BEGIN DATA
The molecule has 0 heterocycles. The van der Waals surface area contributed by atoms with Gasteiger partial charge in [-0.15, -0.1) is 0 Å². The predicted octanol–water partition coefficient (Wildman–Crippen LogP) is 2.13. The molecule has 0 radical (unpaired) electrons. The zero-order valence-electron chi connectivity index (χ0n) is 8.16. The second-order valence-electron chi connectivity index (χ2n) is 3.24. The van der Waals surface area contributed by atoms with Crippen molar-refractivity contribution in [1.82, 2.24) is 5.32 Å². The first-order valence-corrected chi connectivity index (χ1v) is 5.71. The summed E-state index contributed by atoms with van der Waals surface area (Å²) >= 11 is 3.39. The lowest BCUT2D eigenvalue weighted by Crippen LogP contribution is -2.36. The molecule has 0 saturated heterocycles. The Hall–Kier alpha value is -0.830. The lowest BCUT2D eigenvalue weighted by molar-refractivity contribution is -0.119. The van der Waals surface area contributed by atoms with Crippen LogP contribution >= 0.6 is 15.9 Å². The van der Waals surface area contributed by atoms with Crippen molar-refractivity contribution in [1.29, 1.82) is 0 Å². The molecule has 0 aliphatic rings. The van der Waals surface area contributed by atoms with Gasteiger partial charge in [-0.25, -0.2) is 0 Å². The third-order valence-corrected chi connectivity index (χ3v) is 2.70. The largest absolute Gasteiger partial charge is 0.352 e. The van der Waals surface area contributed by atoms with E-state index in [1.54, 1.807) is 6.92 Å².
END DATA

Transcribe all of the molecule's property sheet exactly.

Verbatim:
The molecule has 0 heterocycles. The van der Waals surface area contributed by atoms with Gasteiger partial charge in [-0.15, -0.1) is 0 Å². The predicted octanol–water partition coefficient (Wildman–Crippen LogP) is 2.13. The molecule has 0 radical (unpaired) electrons. The zero-order valence-electron chi connectivity index (χ0n) is 8.16. The second-order valence-electron chi connectivity index (χ2n) is 3.24. The van der Waals surface area contributed by atoms with Crippen molar-refractivity contribution in [1.82, 2.24) is 5.32 Å². The first-order valence-corrected chi connectivity index (χ1v) is 5.71. The summed E-state index contributed by atoms with van der Waals surface area (Å²) >= 11 is 3.39. The lowest BCUT2D eigenvalue weighted by Crippen LogP contribution is -2.36. The molecule has 0 saturated heterocycles. The Hall–Kier alpha value is -0.830. The lowest BCUT2D eigenvalue weighted by molar-refractivity contribution is -0.119. The van der Waals surface area contributed by atoms with Crippen LogP contribution >= 0.6 is 15.9 Å². The van der Waals surface area contributed by atoms with Crippen molar-refractivity contribution in [1.29, 1.82) is 0 Å². The molecule has 0 aliphatic rings. The van der Waals surface area contributed by atoms with Gasteiger partial charge in [-0.25, -0.2) is 0 Å². The third-order valence-corrected chi connectivity index (χ3v) is 2.70. The largest absolute Gasteiger partial charge is 0.352 e. The van der Waals surface area contributed by atoms with E-state index in [1.54, 1.807) is 6.92 Å².